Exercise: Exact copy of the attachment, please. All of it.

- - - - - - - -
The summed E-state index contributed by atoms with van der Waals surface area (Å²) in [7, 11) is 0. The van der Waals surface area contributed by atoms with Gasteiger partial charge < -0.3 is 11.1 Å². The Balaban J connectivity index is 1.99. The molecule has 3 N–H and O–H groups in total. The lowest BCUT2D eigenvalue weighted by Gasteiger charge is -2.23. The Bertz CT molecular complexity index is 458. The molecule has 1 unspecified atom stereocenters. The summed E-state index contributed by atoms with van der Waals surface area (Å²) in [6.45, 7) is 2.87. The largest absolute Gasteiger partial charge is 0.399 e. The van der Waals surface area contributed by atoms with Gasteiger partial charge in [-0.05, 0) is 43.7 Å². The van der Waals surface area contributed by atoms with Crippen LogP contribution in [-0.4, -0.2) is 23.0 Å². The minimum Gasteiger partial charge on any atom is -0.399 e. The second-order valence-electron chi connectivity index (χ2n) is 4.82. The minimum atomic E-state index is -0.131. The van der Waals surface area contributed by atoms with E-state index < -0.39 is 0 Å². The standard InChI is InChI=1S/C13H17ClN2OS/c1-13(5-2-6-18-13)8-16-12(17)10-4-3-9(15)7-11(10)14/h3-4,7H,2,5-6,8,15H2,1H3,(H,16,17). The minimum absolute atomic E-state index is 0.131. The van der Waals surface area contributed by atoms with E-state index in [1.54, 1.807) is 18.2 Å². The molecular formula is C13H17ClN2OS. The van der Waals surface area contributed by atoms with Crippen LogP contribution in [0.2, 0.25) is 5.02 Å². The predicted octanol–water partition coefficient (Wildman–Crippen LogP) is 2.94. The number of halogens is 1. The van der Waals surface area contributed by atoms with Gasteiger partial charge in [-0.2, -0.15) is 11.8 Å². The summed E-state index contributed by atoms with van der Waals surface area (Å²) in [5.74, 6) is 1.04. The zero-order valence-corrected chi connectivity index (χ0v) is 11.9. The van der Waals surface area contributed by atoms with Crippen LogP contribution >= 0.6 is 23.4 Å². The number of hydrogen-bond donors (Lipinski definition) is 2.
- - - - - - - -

The summed E-state index contributed by atoms with van der Waals surface area (Å²) in [7, 11) is 0. The van der Waals surface area contributed by atoms with Gasteiger partial charge < -0.3 is 11.1 Å². The Balaban J connectivity index is 1.99. The molecule has 3 N–H and O–H groups in total. The lowest BCUT2D eigenvalue weighted by Gasteiger charge is -2.23. The Bertz CT molecular complexity index is 458. The molecule has 1 unspecified atom stereocenters. The summed E-state index contributed by atoms with van der Waals surface area (Å²) in [6.45, 7) is 2.87. The largest absolute Gasteiger partial charge is 0.399 e. The van der Waals surface area contributed by atoms with Gasteiger partial charge in [-0.05, 0) is 43.7 Å². The van der Waals surface area contributed by atoms with Crippen LogP contribution in [-0.4, -0.2) is 23.0 Å². The minimum Gasteiger partial charge on any atom is -0.399 e. The second-order valence-electron chi connectivity index (χ2n) is 4.82. The minimum atomic E-state index is -0.131. The van der Waals surface area contributed by atoms with E-state index < -0.39 is 0 Å². The standard InChI is InChI=1S/C13H17ClN2OS/c1-13(5-2-6-18-13)8-16-12(17)10-4-3-9(15)7-11(10)14/h3-4,7H,2,5-6,8,15H2,1H3,(H,16,17). The minimum absolute atomic E-state index is 0.131. The van der Waals surface area contributed by atoms with E-state index in [1.54, 1.807) is 18.2 Å². The molecular formula is C13H17ClN2OS. The van der Waals surface area contributed by atoms with Crippen LogP contribution in [0.2, 0.25) is 5.02 Å². The predicted octanol–water partition coefficient (Wildman–Crippen LogP) is 2.94. The number of halogens is 1. The van der Waals surface area contributed by atoms with Gasteiger partial charge in [-0.2, -0.15) is 11.8 Å². The summed E-state index contributed by atoms with van der Waals surface area (Å²) in [5.74, 6) is 1.04. The zero-order valence-corrected chi connectivity index (χ0v) is 11.9. The van der Waals surface area contributed by atoms with Crippen LogP contribution >= 0.6 is 23.4 Å². The number of hydrogen-bond donors (Lipinski definition) is 2.